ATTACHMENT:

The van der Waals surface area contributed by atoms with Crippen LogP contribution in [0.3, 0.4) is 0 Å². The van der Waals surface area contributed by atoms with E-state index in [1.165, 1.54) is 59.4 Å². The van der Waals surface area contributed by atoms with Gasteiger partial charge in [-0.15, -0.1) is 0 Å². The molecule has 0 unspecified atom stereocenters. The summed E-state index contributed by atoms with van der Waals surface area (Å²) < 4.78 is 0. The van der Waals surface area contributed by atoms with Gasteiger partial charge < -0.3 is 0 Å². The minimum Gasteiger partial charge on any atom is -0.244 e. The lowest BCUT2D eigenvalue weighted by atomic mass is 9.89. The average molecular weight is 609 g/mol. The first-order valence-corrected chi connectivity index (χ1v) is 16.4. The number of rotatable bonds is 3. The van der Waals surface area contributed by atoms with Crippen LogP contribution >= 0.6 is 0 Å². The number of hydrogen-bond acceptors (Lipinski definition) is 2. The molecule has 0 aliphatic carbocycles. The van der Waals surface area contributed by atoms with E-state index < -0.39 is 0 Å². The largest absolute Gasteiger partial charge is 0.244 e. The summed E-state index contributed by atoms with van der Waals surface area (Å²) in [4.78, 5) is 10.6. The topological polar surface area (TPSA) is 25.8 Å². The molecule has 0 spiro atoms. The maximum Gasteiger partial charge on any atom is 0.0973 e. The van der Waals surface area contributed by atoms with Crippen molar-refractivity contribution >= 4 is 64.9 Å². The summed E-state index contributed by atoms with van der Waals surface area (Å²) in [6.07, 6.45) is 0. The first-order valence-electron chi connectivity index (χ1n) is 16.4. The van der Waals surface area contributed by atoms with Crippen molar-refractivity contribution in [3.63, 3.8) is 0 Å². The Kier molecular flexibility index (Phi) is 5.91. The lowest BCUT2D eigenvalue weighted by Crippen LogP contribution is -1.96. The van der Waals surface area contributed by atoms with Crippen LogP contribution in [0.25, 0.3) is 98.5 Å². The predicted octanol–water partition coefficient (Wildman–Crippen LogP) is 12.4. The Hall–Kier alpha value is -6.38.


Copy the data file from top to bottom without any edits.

The van der Waals surface area contributed by atoms with Crippen LogP contribution in [0.3, 0.4) is 0 Å². The van der Waals surface area contributed by atoms with E-state index in [1.165, 1.54) is 59.4 Å². The van der Waals surface area contributed by atoms with Gasteiger partial charge in [-0.15, -0.1) is 0 Å². The molecule has 0 unspecified atom stereocenters. The summed E-state index contributed by atoms with van der Waals surface area (Å²) < 4.78 is 0. The van der Waals surface area contributed by atoms with Gasteiger partial charge < -0.3 is 0 Å². The minimum Gasteiger partial charge on any atom is -0.244 e. The lowest BCUT2D eigenvalue weighted by atomic mass is 9.89. The average molecular weight is 609 g/mol. The first-order valence-corrected chi connectivity index (χ1v) is 16.4. The number of rotatable bonds is 3. The van der Waals surface area contributed by atoms with Crippen LogP contribution >= 0.6 is 0 Å². The number of hydrogen-bond acceptors (Lipinski definition) is 2. The molecule has 0 aliphatic carbocycles. The van der Waals surface area contributed by atoms with E-state index < -0.39 is 0 Å². The largest absolute Gasteiger partial charge is 0.244 e. The summed E-state index contributed by atoms with van der Waals surface area (Å²) in [4.78, 5) is 10.6. The topological polar surface area (TPSA) is 25.8 Å². The molecule has 0 spiro atoms. The maximum Gasteiger partial charge on any atom is 0.0973 e. The van der Waals surface area contributed by atoms with Crippen molar-refractivity contribution >= 4 is 64.9 Å². The summed E-state index contributed by atoms with van der Waals surface area (Å²) in [6.07, 6.45) is 0. The first-order valence-electron chi connectivity index (χ1n) is 16.4. The van der Waals surface area contributed by atoms with Crippen molar-refractivity contribution in [3.63, 3.8) is 0 Å². The Kier molecular flexibility index (Phi) is 5.91. The lowest BCUT2D eigenvalue weighted by Crippen LogP contribution is -1.96. The van der Waals surface area contributed by atoms with Crippen LogP contribution in [0.25, 0.3) is 98.5 Å². The predicted octanol–water partition coefficient (Wildman–Crippen LogP) is 12.4. The Hall–Kier alpha value is -6.38.